Steve and Me
Last month I was asked by Microsoft to attend an event in Chicago that featured their CEO Steve Ballmer. I really didn’t understand the details, but Chicago is a convenient train ride from the land of cheese, so I agreed. I rarely attend any events, vendor sponsored or otherwise. But I am glad I went to this one.
Steve Ballmer was speaking to the Executive Club of Chicago (or some such thing). There were 1,400 people there. After introducing each of the 20 people sitting at the head table with him he spoke for about 30 minutes. I tweeted his presentation live:
- Ballmer: we borrowed our way to prosperity, the next economic boom will be built on innovation and productivity.
- Ballmer: our job is to make the virtual world as good or better than the real world. In 10 years I want to speak to this group digitally.
- Ballmer: we spend about $9B a year on research and development.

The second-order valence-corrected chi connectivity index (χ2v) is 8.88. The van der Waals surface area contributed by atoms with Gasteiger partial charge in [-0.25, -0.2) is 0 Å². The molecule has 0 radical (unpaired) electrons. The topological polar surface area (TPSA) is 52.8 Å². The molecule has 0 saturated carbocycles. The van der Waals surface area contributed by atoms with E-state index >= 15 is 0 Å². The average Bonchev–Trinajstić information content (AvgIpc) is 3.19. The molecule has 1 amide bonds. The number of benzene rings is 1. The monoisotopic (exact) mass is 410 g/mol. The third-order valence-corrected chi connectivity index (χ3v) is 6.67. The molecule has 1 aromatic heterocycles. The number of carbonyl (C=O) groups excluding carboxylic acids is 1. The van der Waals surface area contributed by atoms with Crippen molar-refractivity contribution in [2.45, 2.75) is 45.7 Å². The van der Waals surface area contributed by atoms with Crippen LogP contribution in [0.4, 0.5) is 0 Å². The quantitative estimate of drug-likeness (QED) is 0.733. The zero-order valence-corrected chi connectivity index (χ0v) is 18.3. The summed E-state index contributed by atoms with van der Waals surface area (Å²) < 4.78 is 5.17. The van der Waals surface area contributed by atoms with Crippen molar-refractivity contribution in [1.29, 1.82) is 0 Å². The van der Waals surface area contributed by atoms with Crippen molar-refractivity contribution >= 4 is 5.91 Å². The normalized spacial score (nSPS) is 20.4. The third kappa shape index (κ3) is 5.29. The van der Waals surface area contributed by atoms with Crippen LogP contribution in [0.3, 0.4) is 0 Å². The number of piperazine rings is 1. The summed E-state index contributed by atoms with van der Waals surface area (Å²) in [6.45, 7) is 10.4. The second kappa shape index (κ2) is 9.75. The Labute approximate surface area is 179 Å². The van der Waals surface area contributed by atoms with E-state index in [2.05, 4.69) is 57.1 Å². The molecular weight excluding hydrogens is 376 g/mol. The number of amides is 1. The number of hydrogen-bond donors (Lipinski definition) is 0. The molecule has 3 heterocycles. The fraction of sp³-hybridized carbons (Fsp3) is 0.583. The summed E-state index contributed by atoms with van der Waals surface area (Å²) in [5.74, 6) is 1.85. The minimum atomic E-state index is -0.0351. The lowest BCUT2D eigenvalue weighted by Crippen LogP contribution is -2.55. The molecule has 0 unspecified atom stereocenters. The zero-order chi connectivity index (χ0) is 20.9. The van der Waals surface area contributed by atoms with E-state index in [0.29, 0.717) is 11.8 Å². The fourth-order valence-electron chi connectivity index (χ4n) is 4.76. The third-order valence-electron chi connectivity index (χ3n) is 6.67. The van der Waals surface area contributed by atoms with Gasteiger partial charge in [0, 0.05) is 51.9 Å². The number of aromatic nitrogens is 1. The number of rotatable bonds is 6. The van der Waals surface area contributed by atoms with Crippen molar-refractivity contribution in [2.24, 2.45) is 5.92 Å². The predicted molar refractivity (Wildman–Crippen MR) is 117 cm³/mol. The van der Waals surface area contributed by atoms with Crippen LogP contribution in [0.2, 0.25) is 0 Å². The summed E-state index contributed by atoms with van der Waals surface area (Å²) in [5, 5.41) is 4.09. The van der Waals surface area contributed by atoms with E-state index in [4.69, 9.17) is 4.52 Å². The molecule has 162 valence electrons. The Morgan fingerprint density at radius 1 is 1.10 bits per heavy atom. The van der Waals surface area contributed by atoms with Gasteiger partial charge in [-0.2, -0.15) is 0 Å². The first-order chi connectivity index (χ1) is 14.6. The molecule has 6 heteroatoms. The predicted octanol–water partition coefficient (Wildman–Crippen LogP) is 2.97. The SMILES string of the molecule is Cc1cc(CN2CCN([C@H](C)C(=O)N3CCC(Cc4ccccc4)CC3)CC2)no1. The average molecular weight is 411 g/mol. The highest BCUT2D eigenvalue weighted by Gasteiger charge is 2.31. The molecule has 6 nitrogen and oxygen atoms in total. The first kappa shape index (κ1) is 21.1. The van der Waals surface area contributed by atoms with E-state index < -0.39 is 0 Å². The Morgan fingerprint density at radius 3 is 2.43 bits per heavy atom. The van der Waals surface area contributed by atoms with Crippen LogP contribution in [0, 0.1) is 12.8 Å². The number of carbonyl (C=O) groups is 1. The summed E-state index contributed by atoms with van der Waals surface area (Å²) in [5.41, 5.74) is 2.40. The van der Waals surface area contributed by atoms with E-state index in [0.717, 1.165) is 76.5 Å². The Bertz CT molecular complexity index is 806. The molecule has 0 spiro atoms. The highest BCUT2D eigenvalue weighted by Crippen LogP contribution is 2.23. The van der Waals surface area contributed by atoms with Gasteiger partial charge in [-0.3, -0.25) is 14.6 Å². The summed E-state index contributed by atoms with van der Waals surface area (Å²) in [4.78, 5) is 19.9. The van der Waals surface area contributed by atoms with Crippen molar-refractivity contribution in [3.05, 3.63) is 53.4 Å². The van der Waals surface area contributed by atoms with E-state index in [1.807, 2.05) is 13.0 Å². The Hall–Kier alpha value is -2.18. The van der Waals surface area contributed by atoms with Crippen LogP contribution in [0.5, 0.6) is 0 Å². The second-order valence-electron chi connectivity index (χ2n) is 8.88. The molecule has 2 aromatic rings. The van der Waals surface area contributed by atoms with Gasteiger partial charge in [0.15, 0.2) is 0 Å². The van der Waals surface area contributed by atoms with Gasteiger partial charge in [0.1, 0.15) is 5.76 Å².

- Ballmer: breakthroughs will come through modeling the physical world in the virtual world.
- Ballmer: …does a quick commercial for bing.com and encourages people “to click on one of the ads, otherwise we don’t make money.”
- Ballmer: In our industry people give up too soon. Windows took 5 years to catch on.
- Ballmer: I wish we would have seen the search business model. My one do-over is to start search business sooner. Will increase 8% share.
Let me say this about Steve Ballmer, he is not like you and me. I fancy myself a competent speaker with an ounce of charisma. Ballmer oozes charisma while coming off very genuine. While it was clear he has a few talking points that he would back to (primarily creating buzz regarding bing.com), he spoke eloquently without notes and without sounding rehearsed. He is what you would expect at the top of one of the world’s largest corporations.
After the luncheon I was invited to Microsoft’s Chicago offices for a CIO forum. I knew Ballmer would be there, but little else. When I arrived I was escorted to a small conference room with 5 other mid-market CIOs. We stood around and mingled, then Ballmer walked into the room, looked me in the eye and apologized for being late. Much to my surprise he sat down and gave us a full hour of his time.
In my next post I will recap some of that discussion, including his recommendations for CIOs; the future of cloud computing and Microsoft’s view of the healthcare market.
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